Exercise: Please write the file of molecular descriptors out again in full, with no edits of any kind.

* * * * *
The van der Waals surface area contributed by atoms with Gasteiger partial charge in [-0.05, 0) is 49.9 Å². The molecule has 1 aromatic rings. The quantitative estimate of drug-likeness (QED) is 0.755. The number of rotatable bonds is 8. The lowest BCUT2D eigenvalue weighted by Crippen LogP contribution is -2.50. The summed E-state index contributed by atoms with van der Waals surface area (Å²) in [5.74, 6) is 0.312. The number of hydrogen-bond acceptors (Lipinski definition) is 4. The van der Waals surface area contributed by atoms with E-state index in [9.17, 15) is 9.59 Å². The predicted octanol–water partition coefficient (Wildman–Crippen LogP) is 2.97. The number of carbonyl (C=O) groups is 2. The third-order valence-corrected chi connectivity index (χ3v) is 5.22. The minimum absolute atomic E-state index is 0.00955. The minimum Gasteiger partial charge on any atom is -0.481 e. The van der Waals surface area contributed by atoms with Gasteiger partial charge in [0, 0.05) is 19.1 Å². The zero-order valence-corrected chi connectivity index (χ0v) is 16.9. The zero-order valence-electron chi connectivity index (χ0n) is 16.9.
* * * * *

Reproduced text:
The van der Waals surface area contributed by atoms with Gasteiger partial charge in [-0.05, 0) is 49.9 Å². The molecule has 1 aromatic rings. The quantitative estimate of drug-likeness (QED) is 0.755. The number of rotatable bonds is 8. The lowest BCUT2D eigenvalue weighted by Crippen LogP contribution is -2.50. The summed E-state index contributed by atoms with van der Waals surface area (Å²) in [5.74, 6) is 0.312. The number of hydrogen-bond acceptors (Lipinski definition) is 4. The van der Waals surface area contributed by atoms with E-state index in [9.17, 15) is 9.59 Å². The predicted octanol–water partition coefficient (Wildman–Crippen LogP) is 2.97. The number of carbonyl (C=O) groups is 2. The third-order valence-corrected chi connectivity index (χ3v) is 5.22. The minimum absolute atomic E-state index is 0.00955. The minimum Gasteiger partial charge on any atom is -0.481 e. The van der Waals surface area contributed by atoms with Gasteiger partial charge in [0, 0.05) is 19.1 Å². The zero-order valence-corrected chi connectivity index (χ0v) is 16.9. The zero-order valence-electron chi connectivity index (χ0n) is 16.9.